Err, we mean Of course, Zelda is all these and much more, proving that its depth relies not on overly dramatic, highly intense story lines, powerful weaponry, spells, and dazzling cinematics like its PlayStation cousins Wild Arms or Final Fantasy , but rather on solid storytelling and challenging puzzlesolving mechanics. Comparisons to Mario and Marios predecessor, Banjo-Kazooie , are appropriate. Mario featured great puzzles, limited action, and simple but large graphics. Banjo featured head-scratching puzzle-solving, intense action, and detailed graphics.
Zelda’s easy-to-solve puzzles, great graphics, and intense “exploraction” meaning “exploration and action” component put it somewhere in the middle. But Zelda never gets as intricate as Banjo or as mind-numbingly long as Super Mario This game’s perfect for newbies and nostalgic knights of Zelda who are playing to satisfy a ten-year-old need to know how it’s hanging in Hyrule.
This also categorizes the kind of people who will like Zelda and those who won’t Those on the “won’t” side include gamers who become easily bored with dungeon-dwelling as well as their extreme opposites: Those who think that dungeon-dwelling should be so realistic that you can smell the dirt.
Everyone in between will love this game–and that’s a lot of gamers. The Zelda hardcore will be jazzed to know that this game is a prequel to the series.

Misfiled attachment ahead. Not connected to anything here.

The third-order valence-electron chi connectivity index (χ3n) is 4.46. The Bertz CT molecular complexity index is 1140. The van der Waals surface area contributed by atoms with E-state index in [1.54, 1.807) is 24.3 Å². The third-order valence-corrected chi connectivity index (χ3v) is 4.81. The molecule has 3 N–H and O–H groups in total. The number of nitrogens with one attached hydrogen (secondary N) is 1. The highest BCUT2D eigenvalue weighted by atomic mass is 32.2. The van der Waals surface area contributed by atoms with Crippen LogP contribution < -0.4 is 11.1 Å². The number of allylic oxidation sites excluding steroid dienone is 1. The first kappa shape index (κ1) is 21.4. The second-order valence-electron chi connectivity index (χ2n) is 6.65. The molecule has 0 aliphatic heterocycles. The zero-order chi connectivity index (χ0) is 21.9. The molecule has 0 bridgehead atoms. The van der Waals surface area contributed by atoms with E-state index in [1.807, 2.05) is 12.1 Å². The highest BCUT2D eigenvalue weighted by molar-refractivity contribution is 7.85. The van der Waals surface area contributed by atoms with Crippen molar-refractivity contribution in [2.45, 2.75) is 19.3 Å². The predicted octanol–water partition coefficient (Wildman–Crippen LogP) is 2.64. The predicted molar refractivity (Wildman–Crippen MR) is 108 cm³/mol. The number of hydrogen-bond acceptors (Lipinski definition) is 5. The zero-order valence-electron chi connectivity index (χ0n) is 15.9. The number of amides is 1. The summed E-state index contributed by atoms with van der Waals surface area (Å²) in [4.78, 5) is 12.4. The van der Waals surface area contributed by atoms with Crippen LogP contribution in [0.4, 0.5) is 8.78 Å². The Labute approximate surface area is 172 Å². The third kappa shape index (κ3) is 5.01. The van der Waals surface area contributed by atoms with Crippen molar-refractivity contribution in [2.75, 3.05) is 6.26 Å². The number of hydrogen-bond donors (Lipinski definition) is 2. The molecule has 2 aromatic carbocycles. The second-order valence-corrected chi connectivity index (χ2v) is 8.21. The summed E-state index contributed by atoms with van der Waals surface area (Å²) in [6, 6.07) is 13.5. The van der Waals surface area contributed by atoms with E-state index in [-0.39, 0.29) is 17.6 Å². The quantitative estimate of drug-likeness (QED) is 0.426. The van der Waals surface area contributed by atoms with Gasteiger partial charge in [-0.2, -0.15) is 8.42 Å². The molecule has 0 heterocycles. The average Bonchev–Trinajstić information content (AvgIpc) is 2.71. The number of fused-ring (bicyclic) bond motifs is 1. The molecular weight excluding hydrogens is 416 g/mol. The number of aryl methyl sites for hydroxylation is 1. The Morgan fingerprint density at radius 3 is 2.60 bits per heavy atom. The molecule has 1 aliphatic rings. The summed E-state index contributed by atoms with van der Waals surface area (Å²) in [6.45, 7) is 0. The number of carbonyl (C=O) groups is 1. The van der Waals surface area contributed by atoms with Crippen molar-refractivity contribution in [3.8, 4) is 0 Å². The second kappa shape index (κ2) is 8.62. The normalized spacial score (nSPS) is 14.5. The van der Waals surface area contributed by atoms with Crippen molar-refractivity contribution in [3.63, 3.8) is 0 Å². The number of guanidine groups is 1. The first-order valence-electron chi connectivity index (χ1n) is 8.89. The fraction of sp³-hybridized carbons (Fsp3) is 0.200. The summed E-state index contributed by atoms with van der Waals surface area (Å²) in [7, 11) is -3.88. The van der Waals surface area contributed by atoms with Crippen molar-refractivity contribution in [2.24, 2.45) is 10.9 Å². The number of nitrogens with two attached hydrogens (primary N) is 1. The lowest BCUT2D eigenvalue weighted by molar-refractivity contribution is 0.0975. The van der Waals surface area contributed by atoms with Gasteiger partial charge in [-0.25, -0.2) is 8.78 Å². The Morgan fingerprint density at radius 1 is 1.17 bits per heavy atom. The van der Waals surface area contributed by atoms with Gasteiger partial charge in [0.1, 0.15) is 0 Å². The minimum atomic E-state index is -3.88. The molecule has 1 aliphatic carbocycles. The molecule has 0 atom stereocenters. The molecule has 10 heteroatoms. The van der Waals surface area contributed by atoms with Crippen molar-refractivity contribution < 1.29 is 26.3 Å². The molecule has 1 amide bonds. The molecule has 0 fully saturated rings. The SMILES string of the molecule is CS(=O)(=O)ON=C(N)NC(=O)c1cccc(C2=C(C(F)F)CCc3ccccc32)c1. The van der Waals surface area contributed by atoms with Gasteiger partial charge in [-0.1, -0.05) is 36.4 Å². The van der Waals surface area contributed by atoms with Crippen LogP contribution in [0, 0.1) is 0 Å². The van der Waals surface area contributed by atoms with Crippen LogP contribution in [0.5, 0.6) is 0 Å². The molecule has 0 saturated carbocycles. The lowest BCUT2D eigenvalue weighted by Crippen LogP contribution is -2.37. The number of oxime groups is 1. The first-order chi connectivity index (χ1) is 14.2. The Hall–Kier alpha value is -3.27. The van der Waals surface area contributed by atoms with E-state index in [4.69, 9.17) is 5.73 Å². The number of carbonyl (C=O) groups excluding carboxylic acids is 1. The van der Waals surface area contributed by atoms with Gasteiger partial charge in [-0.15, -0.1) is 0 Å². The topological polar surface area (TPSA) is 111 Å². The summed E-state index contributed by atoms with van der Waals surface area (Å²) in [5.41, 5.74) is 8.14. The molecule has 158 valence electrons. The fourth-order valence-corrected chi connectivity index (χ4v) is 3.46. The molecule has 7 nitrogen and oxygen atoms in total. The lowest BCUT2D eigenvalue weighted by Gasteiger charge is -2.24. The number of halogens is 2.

Link starts out as a child, hacking and slashing his way to the Hyrule Royal Family in some minor skirmishes with simple enemies.
The first third of the game see our walk-through,”Long Live the Link! There are three main dungeons to contend with, each progressively harder and more complex. In this first trimester of his life, Link gradually learns skills and powers that he’ll use later on.
Link’s awakening happens when he transforms into a young teen. At this point with the help of some timetraveling sub-stories Link gains different abilities, like carrying stronger weapons and shields, fighting much tougher enemies, and exploring deeper, darker, danker dungeons.
By the time Link grows into manhood for the last third of the game, were talking serious bosses, ass-kicking enemies, and dungeons so complex they make the labyrinths of Hell look like high school which it probably was for a lot of us.
Fans of the series will be comforted on their journey by lots of familiar items ; and enemies, like the trusty boomerang, the sword, and the shield, as well as the Dodongos, the Octoroks, and other Ganon-commanded baddies. Even evil Ganon himself called Ganondorf in this prequel gets a makeover, trading in the pigsuit for armor and a haircut And while most of the action involves wielding sword and shield and solving lots of little puzzles with skills like torchlighting and bomb-placing you’ll also seek out warps, shortcuts, magic, and Zelda-style adventure.